Submitted to: Journal of Crop Production
Publication Type: Review article
Publication Acceptance Date: 6/1/2004
Publication Date: 7/1/2004
Citation: Wisniewski, M.E., Fuller, M., Palta, J., Carter, J., Arora, R. 2004. Ice nucleation, propagation, and deep supercooling in woody plants. Journal of Crop Production. Vol. 10, 1/2 (#19-20), 2004, pp. 5-16. Interpretive Summary:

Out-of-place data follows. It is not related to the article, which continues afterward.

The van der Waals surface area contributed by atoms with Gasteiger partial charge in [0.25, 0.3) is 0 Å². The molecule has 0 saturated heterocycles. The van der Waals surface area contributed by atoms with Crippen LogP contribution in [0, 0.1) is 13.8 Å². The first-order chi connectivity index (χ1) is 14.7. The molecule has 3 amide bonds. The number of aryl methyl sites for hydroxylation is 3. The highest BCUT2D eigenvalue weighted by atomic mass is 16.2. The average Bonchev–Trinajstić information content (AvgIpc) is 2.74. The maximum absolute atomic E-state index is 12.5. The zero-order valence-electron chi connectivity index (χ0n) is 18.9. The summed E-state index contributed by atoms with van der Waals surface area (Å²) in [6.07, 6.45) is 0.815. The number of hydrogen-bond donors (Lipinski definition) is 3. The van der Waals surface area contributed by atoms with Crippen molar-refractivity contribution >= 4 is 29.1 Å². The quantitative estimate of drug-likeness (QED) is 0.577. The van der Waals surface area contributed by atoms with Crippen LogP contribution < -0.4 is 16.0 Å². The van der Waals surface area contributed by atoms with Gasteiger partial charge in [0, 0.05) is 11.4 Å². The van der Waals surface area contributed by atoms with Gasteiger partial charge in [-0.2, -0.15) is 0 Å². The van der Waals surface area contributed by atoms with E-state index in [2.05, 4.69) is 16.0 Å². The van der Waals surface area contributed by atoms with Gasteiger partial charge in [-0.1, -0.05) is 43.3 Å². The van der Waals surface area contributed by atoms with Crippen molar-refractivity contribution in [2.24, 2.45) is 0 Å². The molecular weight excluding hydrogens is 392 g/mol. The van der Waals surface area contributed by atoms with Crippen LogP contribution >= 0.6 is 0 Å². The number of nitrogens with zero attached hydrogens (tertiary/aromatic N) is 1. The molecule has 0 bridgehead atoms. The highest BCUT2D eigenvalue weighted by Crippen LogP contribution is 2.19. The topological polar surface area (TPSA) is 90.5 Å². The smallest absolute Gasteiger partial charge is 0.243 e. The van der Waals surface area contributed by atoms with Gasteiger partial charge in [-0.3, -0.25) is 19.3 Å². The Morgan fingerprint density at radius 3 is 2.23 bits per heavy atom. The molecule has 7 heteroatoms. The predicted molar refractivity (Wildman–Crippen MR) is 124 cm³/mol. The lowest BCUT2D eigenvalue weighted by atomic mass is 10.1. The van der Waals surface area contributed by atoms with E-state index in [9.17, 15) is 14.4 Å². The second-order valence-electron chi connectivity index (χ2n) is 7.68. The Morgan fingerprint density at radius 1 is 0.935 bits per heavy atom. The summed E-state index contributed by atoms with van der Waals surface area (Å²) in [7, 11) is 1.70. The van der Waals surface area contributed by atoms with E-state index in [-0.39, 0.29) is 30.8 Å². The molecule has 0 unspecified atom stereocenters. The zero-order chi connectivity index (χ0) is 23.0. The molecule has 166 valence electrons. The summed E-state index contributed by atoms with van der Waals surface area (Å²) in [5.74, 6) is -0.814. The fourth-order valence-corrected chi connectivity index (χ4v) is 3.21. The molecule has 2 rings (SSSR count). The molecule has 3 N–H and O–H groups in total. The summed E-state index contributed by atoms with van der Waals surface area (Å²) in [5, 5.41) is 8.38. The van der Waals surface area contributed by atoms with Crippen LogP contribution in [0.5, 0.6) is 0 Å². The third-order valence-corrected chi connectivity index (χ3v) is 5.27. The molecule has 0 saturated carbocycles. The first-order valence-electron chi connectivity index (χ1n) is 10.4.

Technical Abstract: The response of woody plants to freezing temperatures is complex. Species vary greatly in their ability to survive freezing temperatures and the resulting dehydrative and mechanical stresses that occur as a result from the presence of ice. Initially, this is presented by the ability to inhibit the formation of ice (ice nucleation) by supercooling. Significant questions exist about the role of internal and external ice nucleating agents in determining the extent to which any particular plant can supercool. Additionally, little is known about how plant structure can affect ice nucleation and propagation. In this review, the ability of high-resolution infrared thermography to reveal significant details about the freezing process is demonstrated. In general, the presence of effective, intrinsic nucleators appear to be common in woody plants. The nucleators appear to be as effective as external ice nucleators and induce stems to freeze at warm, subzero temperatures. Barriers appear to exist, however, that prevent ice propagation into lateral appendages such as buds, or newly extended primary tissues. Deep supercooling represents a unique adaptation of woody plants to avoid freezing injury by dramatically suppressing ice formation in specific tissues. The extent of suppression is limited by the homogeneous nucleation temperature of water (-38 ºC) and therefore deep supercooling is characteristic of moderately hardy woody plants. In contrast, it has been proposed that the most cold-hardy woody plants have the ability to form glassed solutions. These solutions are very stable as long as the cell remains below the melting temperature of the glass and so allows tissues to become relatively impervious to the stresses associated with extremely low temperatures.